Betta Forgetta Jetta

Volkswagen needs a shot in the arm. And has needed one for more than 20 years.

I had a friend who owned a Jetta back around 1998, and she had me test drive it to see if I liked it. I ended up buying a new one in 2000: a nice black one with a 5-speed stick. I enjoyed that car for over ten years. The body style of the one I bought had been brought out the year before, and I could feel that VW was maybe on a track to upscale their Jetta designs to appeal to more design-conscious customers.

But that never happened. For some reason, VW seems to rely on its image as “people movers” and not much beyond that.

The Jetta never really took off. I had a business acquaintance who purchased a Jetta in 2011, and that design was pretty dull by any marketing standard. Compared to my 2000 car, the 2011 model was anything but new looking. If anything—given the eleven year difference—it was a step backward. The car never made it to the design threshold of fun to drive and exciting to look at.

Any automobile manufacturer designs their fleet of vehicles to match up to a given target market. And those target markets are usually designated by age or interest group, or by a certain affluence. The Jetta was originally aimed at younger buyers, while the Passat was a definite step up in size, price and appointments. The VW CC, their top premium model car, had been discontinued after the 2017 model year due to low sales. As of this year, the Jetta and Passat are the only VW compact and midsize models in the non-Beetle or Golf configurations.

But this column today is not so much about automotive design as it is about marketing: Volkswagen has always confounded me in the way they advertise some models—and not others at all. A few years ago, you’d see TV ads for Jettas and maybe occasional ads for Passats or Beetles. Never for the Golf or the GTI, their two sportiest cars. And in this day and age of the SUV (which personally goes against my grain, but that’s another story), their Tiguan gets barely a mention and the Atlas nary a whisper, both of which are about to outsell the Jetta.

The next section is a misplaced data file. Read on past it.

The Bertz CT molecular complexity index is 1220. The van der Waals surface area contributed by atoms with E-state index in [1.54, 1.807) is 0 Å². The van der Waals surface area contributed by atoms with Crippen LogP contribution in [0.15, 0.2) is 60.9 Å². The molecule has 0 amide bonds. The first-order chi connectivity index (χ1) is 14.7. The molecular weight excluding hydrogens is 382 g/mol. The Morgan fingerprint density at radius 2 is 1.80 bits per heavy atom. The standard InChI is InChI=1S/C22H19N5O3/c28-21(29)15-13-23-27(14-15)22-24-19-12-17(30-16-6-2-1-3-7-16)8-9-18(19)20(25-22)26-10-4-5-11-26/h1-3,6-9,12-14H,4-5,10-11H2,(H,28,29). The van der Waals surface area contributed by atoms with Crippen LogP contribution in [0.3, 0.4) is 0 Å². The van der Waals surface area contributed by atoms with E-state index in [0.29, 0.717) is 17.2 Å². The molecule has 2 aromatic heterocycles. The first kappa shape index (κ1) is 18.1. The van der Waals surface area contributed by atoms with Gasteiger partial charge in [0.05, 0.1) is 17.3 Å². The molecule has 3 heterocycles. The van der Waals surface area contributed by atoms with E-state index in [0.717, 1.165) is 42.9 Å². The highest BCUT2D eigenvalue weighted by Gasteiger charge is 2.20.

Of course, as many already know, VW is part of a larger conglomerate—the Volkswagen Group. Formerly known as Volkswagen Porsche Audi, the group has taken on additional marques in the last twenty or so years. They also own Bugatti and Lamborghini, among other lesser known brands.

The Jetta remains the lowest priced car in VW’s corral. At around $20K, the car sits in rather squat and stodgy company: the Honda Civic, the Mazda 3, the Kia Forté, and the Toyota Corolla. Not a very exciting bunch.

The TV ad pictured above does everything it possibly can to entice you to buy the Jetta. The car dances around the stage (a well-crafted 3D animation) to a loud electronic dance beat. It moves, it shakes, it swivels, it shifts side to side. It almost break-dances. This must’ve been a real gambit for the marketing team, for two different reasons: 1) the Jetta doesn’t look very sporty and they tried to give it props it doesn’t have, aided in part by the voiceover; and 2) the small sedan is on its way out among most manufacturers’ fleet. VW earlier this spring announced it will soon discontinue its flagship Beetle.

So this ad series for the Jetta is obviously a last gasp at trying to sell a not-very-exciting car. Like anything else in design, differentiation is key to getting noticed in any arena. There are many cars to choose from if you’re in the market, and seeing this car on the road or in the showroom doesn’t get the blood boiling enough to garner a glance.

Betta Getta Jetta before they disappear, I guess. But this nondescript car will not be missed.



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